Break that FTP plateau! Some athletes thrive on these workouts and can perform them better than steady efforts at 100% of threshold. Other suffer like never before. There is a reason weight lifters do many different types of chest exercises, all chest workouts are not created equal. Your threshold power or pace is the same way. I will frequently prescribe a 2-3 week block of threshold training for an athlete and not one of the threshold (Zone 4) workouts are the same. Why? Lots of reasons. To keep things fresh, to keep the body working and adapting as much as possible, to be specific, to “force the issue” as I sometimes say. 3x20 minutes at 90% of threshold and doing 3 min. on, 1’ off times 6 at 110% of your threshold are both “threshold” workouts, yet they can fell worlds apart.
The Over under or Crisscross interval is one you may have heard of or even done before. If you’re a cyclist you have defiantly done this maybe without even realizing it. There are many differ ways and variations to this workout. They are an interval with a given amount of time under your threshold, power or pace, and a given amount of time over it..
Here are a few of my favorite types of over under intervals
1. Bike: for time trialest or triathlete. 2x25 min. (4 min rest) done as, 4 min. zone 3/ 1min. in zone 5. Repeat for the length of the interval.
2. Bike: For the roadie, 2x25’ (4’rest) maybe done on a climb. Ride in zone 3-upper zone 3, every 3’ do a 20” kick spiking power to 10 watts per kilo of body weight then push Zone 5. Repeat for the 25’
3. Running. 30”on, 30” 0ff. on time is 5k pace or faster, off time is zone 2/ endurance pace. Repeat 20-30 times.
How they work:
What this does is it forces the body to recover from the harder effort while still working at a non recovery pace. By doing a short effort above your lactate threshold you start to build up lactate on your muscles. If it’s not too much you can recover from this by working very easy for some time. But with these intervals you keep the effort going at a hard but sub threshold, aerobic, pace (zone 3/ tempo). Now your body is trying to filter the waist, while keeping energy production fairly high! Also the repeated nature of these hard efforts will soon have you thinking efficiency. How can you hit that wattage or pace with as little wasted energy as possible? Believe me you will figure it out or pay dearly!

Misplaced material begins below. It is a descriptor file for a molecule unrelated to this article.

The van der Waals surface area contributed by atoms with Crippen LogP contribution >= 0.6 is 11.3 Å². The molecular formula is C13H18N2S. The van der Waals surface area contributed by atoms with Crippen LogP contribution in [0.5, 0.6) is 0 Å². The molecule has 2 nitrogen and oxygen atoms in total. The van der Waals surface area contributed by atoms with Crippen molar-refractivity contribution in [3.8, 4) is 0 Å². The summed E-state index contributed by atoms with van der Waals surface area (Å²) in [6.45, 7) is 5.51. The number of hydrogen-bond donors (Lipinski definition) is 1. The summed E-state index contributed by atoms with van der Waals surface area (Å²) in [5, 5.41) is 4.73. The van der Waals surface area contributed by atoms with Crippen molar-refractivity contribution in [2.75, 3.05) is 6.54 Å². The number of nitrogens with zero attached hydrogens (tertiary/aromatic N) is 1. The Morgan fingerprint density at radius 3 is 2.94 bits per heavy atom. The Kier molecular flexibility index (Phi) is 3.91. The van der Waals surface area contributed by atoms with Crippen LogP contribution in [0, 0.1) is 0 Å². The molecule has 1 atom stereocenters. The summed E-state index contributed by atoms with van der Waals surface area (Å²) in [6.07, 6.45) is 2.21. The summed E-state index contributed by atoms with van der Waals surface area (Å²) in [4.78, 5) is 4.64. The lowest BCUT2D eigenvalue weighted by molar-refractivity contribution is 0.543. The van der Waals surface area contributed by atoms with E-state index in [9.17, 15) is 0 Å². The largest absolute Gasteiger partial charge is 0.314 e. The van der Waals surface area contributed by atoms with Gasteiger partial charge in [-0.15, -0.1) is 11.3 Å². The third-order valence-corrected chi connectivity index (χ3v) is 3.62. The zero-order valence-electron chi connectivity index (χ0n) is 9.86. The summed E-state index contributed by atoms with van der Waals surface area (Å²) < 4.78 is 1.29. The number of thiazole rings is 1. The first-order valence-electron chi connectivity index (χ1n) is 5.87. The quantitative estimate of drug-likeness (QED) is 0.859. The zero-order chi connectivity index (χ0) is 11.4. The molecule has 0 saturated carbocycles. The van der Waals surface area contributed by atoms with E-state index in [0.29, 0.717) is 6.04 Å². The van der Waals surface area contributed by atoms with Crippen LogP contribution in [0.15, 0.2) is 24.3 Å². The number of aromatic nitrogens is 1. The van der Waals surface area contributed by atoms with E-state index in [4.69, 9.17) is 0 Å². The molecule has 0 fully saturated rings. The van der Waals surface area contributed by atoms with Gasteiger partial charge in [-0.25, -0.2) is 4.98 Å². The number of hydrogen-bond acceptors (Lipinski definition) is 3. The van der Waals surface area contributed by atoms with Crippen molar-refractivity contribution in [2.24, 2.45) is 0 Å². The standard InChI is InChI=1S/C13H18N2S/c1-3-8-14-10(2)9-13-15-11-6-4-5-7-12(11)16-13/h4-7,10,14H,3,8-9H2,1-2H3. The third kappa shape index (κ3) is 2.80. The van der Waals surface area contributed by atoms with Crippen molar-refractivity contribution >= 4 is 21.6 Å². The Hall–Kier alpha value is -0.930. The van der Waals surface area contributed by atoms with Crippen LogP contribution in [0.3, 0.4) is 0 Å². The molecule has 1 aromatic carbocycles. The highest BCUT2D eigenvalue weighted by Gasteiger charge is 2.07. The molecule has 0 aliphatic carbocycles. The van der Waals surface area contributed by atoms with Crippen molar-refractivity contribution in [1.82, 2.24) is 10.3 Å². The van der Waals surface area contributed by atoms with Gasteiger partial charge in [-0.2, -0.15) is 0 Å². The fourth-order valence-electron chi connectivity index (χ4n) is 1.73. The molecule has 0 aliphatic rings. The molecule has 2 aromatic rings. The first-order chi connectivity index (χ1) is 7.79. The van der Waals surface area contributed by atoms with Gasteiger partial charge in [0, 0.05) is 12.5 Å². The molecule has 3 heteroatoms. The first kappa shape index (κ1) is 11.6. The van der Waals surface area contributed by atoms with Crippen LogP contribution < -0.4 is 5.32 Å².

All of our training zones are related. Some more than others yes. “If your foundation is to small you can’t build a big, tall house.” Right. Well, if your roof is too small you can’t build a big main floor without it filling up with water, same thing. I have seen many athletes come to me and others pounding away at their threshold getting little results because their abilities above threshold are inadequate. Yes , you ironman triathletes still need to have some kind of minimum ability above threshold. These intervals are a great way to work that upper end a little bit while having an overall endurance flavor to your training session.
There place in the real world.
Train your weakness! This is The foundation of the ETG. If you’re looking at this thinking I don’t have to do that in a race why should I train that way? If you have been thinking this way for a few years chances are this type of thing is a weak area for you. We all have our strong points and weak ones, however, If a weakness is weak enough it will hold EVERYTHING back.
At bike race or a mtb race much of the time it feels like the winner still blows up just not as badly as everyone else. Or they are the ones that simply blow up last. When attacks are going in a road race it’s not the base pace that gets people dropped it’s the accelerations. The same can often can be said on climbs for the leaders. Mt bikers. This is your playground! Long hard steady efforts are what mt. bike racing is all about but you are constantly forced to deal with the terrain. That hill is steep! Any slower and you will have to put a foot down. Those little efforts to get over a rock or a log. So you Find yourself keeping up with every one for the first lap but then every one of those little tiny efforts you seem to lose more and more ground? These intervals can be your secret weapon to preparing for the final finishing climb. Or to simply get ready for the first races of the season.
For the TT guru or triathlete these can be a great threshold workout to add to your arsenal. Accelerating out of corners and not paying for it can mean an extra few seconds at the state TT championships and the difference between 1st and 4th place. In triathlons we try our best to be steady eddie on the bike. But its tough some times. This can provide not only some great training at your VO2 power but give you a little insurance for the mistakes we all make when were in the heat of battle.
Replace your next few boring threshold workouts with some of these interval sessions. See what happens.